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35 - Photographing Reality?

If you look at a Daguerreotype, you can realize the plate was present in the camera, and the light reflected off of the subject onto the plate.

The photograph was literally there.

In 1839, photography began to take over the task that painting had had until then, representing reality.

Later, the invention of the tintype process made the representation of reality affordable to all.

Photography allowed painting to go off and do other things, such as impressionism, abstract expressionism, and so forth.

Picasso said, to Brassai:

When you see what you can express through photography, you realize all the things that can no longer be the objective of painting.

Why should the artist persist in treating subjects that can be established so clearly with the lens of a camera?

It would be absurd, wouldn't it?

Photography has arrived at a point where it is capable of liberating painting from all literature, from the anecdote, and even from the subject.

In any case, a certain aspect of the subject now belongs to the domain of photography.

So shouldn't painters profit from their newly acquired liberty, and make use of it to do other things?1

Even before Photoshop, photographs were manipulated.

Manipulation can carry an insidious charge.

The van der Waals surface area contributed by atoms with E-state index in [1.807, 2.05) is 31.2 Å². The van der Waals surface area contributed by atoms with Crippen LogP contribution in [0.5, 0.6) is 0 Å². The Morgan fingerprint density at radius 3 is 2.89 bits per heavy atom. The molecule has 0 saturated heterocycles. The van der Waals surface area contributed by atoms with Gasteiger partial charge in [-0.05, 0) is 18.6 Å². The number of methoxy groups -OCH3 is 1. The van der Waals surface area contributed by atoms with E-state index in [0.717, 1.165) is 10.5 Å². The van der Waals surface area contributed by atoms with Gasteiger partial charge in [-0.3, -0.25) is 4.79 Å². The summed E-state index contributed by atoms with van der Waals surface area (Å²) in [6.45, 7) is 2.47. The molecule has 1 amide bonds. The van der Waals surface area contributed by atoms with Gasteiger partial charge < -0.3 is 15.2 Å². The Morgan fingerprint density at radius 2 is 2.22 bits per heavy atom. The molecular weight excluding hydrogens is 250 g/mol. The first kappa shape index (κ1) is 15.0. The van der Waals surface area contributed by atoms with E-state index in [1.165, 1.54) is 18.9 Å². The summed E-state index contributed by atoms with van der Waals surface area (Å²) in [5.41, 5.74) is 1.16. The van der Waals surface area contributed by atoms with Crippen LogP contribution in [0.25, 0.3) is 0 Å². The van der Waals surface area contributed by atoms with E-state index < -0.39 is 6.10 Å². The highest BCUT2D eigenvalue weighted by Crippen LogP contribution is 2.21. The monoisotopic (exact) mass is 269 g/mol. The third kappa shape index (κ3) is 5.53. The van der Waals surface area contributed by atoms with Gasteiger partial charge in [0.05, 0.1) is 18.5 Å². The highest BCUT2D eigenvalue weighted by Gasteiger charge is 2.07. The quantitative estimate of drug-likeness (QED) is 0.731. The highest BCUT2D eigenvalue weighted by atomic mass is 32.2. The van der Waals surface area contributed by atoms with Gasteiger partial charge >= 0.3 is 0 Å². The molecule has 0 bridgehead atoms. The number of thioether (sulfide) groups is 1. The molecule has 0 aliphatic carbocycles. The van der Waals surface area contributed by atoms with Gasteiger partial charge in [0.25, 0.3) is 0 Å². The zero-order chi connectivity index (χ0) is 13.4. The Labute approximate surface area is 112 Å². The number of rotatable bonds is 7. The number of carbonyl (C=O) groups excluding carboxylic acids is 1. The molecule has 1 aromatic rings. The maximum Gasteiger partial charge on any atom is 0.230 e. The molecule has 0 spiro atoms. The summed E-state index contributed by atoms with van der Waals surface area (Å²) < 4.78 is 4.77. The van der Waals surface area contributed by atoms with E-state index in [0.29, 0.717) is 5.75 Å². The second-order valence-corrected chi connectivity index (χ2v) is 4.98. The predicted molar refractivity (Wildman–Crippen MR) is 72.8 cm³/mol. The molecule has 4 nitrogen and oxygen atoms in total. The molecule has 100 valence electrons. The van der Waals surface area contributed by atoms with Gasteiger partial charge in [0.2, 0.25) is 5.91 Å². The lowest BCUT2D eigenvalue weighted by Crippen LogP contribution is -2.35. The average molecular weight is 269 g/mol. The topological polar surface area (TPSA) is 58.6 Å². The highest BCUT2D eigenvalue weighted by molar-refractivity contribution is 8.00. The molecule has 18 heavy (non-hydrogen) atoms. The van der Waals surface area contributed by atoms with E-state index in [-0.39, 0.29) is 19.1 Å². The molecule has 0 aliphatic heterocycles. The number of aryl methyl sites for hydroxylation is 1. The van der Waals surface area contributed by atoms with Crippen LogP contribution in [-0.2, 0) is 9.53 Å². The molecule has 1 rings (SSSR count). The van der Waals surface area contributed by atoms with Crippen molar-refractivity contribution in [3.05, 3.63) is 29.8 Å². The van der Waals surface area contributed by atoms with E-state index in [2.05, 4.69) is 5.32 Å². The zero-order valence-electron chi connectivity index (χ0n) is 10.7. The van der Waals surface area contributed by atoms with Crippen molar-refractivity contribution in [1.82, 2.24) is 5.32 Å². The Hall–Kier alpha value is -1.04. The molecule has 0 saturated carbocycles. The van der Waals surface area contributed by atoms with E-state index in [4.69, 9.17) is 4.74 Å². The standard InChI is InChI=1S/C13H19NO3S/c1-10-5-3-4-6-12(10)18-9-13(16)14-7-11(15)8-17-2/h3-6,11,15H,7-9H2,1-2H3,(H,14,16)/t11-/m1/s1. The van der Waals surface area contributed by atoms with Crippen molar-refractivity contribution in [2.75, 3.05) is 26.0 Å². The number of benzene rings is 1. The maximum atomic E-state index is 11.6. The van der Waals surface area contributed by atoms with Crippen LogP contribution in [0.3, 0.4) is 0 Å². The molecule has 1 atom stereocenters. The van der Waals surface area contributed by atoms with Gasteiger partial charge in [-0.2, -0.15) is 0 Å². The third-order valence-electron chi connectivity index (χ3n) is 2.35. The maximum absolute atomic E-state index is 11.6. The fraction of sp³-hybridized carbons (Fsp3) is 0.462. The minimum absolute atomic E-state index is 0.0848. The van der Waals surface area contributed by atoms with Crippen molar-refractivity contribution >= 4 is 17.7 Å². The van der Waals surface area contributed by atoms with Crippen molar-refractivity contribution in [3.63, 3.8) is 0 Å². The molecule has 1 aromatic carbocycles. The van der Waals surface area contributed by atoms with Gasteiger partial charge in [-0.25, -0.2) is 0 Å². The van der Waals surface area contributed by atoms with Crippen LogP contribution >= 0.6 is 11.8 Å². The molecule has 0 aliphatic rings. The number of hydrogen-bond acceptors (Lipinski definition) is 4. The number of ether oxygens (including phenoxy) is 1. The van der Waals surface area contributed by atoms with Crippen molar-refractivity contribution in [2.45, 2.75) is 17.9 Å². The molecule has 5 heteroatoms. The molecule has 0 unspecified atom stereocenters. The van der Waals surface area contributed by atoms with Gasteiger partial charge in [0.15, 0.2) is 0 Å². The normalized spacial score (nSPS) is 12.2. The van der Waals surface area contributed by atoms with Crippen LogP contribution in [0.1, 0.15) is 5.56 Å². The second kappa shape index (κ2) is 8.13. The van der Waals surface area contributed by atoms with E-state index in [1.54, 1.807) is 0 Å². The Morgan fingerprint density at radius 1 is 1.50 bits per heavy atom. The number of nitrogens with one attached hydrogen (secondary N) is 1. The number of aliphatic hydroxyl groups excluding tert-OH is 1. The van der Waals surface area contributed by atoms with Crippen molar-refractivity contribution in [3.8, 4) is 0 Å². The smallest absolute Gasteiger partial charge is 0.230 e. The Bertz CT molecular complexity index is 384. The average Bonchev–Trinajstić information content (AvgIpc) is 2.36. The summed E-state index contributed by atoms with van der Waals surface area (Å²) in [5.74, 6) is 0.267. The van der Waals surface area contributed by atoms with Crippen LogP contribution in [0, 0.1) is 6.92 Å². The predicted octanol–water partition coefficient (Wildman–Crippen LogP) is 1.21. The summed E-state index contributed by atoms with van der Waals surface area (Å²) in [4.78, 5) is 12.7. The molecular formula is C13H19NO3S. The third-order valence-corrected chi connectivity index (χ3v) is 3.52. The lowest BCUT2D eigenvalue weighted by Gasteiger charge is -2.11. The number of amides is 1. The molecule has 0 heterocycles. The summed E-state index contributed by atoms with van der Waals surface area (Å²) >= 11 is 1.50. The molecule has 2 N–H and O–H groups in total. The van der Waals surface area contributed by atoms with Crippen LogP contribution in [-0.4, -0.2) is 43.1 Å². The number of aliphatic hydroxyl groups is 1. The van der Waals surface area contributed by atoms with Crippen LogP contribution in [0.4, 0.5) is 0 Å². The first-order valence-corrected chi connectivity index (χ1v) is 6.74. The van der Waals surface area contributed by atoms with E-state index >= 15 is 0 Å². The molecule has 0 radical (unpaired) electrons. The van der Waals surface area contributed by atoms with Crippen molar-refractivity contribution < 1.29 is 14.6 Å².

However, it can be done to make up for technical deficiencies.

Gustave Le Gray, in the 1850s, in photographs such as Mediterranean at Sète (1856-59), combined two negatives to make his seascape photographs.

He used a negative of the sky, and one of the sea, because a single negative could not properly expose both areas of the scene at the same time.2

Manipulation can also be done to improve a photograph, without changing its meaning.

In 1851, in a photograph called The Chimney Sweeps Walking, Charles Nègre retouched the background to eliminate distracting buildings.3

Manipulation can be insidious, of course.

There's a photograph of Hitler with several other Nazi officials.

A few months later, the same photograph was published, with one of the officials expunged.

This was done mechanically, with some effort.

Even a photograph that has not been manipulated may be untruthful.

The absent truth may be in the context outside the frame that's not depicted, or in a context that cannot be depicted visually.

The untruth may be in what accompanies a photograph, such as a caption, text, and other photographs.

Today, even though we know that photographs can be manipulated, we still have a feeling of authenticity when looking at a photograph.

Viewer beware!

Diane Arbus wrote:

A photograph is a secret about a secret.

The more it tells you the less you know.

1 Brassai. (1966). Picasso and company (F. Price, Trans.). New York: Doubleday & Co. Reprinted in Goldberg, V. (1981). Photography in print: Essays from 1816 to present. New York: Simon and Schuster.

2 Marien, M. W. (2002). Photography: A cultural history. New York: Harry M. Abrams.

3 Ibid.